It kills me that even then I wouldn’t always know which room had the new set. Caring about what my loved ones care about is my superpower, but I’d often let her down. She’d have to ask, and by then my compliments seemed forced.
Sometimes, my father, having likely scattered the seeds of disappointment before me, would remind me in a whisper “don’t forget to say how much you like them.”
Curtains were hard for us.
But her enthusiasm wasn’t.
She deserved the oohs and ahhs. The fact that she was such an accomplished self-taught seamstress, that she could make beautiful creations double her size, and hang them all on her own was easy to appreciate. She was a marvel.
I may not care about fabric, but I cared about her.
After my morning miniature success, I was looking forward to bringing my mother’s works of art to her beloved shop. The curtains had been taken down by the staging company, which I forced myself on behalf of my mother not to take as an insult.
I’d planned an hour to get them off the rods and folded into bags.
Only they were sewn on.
Like a tailor sews a bride into her wedding dress.
Dozens of small stitches so the fabric would fold and fall just so.
Impossible to move.
I did try.
I took her small sewing scissors and ripped through the nearly imperceptible stitches, but tore the seams in the process and ruined the curtain.
I tried it again. Ripped again.
Like a raft headed for a waterfall, I felt the impossibility of my resistance.
How could anyone reuse my mother’s custom, handmade curtains anyhow? The futility suddenly obvious.
And then I was alone with the hours of her life. Hours of cutting and caring, measuring, listening to NPR, deep in her thoughts, pausing only sometimes for calls from her kids.
I’ve had a couple of these moments. It happened once at a CVS, when I disposed of all her medications. Minutes strung together where I feel like I’m letting her die all over again.
Look, I know. I get it. I never let her die in the first place, but I’m pretty convinced I’ll always a little bit feel that way. I’m learning to live with it.
I want you to know I screamed first. Rage and grief and helplessness.
And then I scooped up an armful of the fabric fixed on long, metal sticks and walked toward the dumpster.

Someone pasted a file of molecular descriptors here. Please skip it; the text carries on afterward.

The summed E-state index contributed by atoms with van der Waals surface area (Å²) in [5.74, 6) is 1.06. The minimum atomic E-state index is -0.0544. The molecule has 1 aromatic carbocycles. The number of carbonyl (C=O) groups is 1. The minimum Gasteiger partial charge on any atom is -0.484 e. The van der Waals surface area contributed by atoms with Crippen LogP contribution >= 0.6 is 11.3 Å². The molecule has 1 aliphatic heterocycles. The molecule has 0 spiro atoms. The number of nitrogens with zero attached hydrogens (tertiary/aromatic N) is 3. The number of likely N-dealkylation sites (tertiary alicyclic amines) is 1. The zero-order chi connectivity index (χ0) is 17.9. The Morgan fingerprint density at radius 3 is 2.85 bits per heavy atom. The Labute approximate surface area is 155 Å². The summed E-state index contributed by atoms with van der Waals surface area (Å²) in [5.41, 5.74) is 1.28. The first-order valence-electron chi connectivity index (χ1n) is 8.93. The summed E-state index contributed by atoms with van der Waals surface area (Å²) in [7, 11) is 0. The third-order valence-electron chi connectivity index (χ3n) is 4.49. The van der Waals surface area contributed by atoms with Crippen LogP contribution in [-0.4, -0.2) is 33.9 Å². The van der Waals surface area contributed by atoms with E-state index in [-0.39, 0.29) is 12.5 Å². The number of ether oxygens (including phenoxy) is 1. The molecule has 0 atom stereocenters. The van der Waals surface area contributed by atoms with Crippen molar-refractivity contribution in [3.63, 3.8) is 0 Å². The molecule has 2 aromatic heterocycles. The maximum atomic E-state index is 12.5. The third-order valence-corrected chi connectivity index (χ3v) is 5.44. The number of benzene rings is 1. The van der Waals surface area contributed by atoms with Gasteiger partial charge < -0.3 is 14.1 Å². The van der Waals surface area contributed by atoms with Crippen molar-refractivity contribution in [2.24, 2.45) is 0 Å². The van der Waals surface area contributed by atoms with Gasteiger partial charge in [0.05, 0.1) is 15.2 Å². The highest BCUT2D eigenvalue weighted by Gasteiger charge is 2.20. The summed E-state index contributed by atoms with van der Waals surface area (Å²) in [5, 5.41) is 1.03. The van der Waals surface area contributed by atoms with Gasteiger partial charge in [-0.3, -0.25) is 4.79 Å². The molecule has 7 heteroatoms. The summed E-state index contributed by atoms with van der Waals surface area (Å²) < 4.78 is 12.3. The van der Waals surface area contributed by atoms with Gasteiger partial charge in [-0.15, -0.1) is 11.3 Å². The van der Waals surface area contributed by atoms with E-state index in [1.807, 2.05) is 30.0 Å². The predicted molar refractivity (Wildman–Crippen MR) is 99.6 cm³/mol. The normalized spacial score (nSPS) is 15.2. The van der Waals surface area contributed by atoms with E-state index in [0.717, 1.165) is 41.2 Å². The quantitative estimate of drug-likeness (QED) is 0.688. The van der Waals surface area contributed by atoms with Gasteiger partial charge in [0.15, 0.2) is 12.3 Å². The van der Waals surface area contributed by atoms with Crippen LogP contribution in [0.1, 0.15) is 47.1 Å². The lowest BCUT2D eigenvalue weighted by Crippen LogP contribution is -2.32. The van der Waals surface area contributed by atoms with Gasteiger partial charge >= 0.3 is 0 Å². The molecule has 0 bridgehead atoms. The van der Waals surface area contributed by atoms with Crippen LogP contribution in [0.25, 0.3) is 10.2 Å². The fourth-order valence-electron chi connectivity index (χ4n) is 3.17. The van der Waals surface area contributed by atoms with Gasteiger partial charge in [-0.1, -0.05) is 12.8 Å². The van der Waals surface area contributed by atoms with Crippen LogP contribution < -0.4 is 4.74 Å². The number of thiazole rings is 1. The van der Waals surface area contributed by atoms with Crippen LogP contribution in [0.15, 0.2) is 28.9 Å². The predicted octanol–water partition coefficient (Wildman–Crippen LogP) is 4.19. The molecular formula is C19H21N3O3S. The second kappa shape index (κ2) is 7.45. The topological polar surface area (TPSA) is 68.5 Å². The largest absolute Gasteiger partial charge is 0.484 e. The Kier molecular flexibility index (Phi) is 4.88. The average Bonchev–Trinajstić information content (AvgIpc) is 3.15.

It physically hurt.
I made two and a half trips before I fell to my knees.
I was utterly alone.
Except I wasn’t.
Seemingly out of nowhere, my arms were freed by a young man wearing the only shade of blue not found in any of my mother’s curtains. He lifted the folds from my arms, moved silently to the dumpster.
He gave me the privacy of no eye contact as I sobbed at his unbearable kindness. Doing my thing I couldn’t do, but had to be done.
Curtains disposed of, he returned to the window he’d been working to repair.
I stayed on my knees on the lawn until the waves of grief passed. Until my knees, tattooed with grass marks and very little blood circulation begged me to move.
I had places to be.
I used my shirt to wipe myself dry.
I made an effort to stand and found my helper hand again. This time his blue shirt perfectly matched the bundle of my mother’s hydrangea he held out to me, full eye contact.
And she would have loved that, too.
Kindness for the sake of it.
And the inclusion of her hydrangea.
Another labor of love.
Countless hours of amending soil, testing Ph balance, adding ground fish bones and fertilizer, watering, watering, and watering to finally get them to grow and bloom.
And they did.
And they are.
And they will.
Just like us.
Meghan Riordan Jarvis is a psychotherapist, author, wife, and mother of three. After losing both her parents within two years of each other she began Grief Is My Side Hustle. (www.griefismysidehustle.com).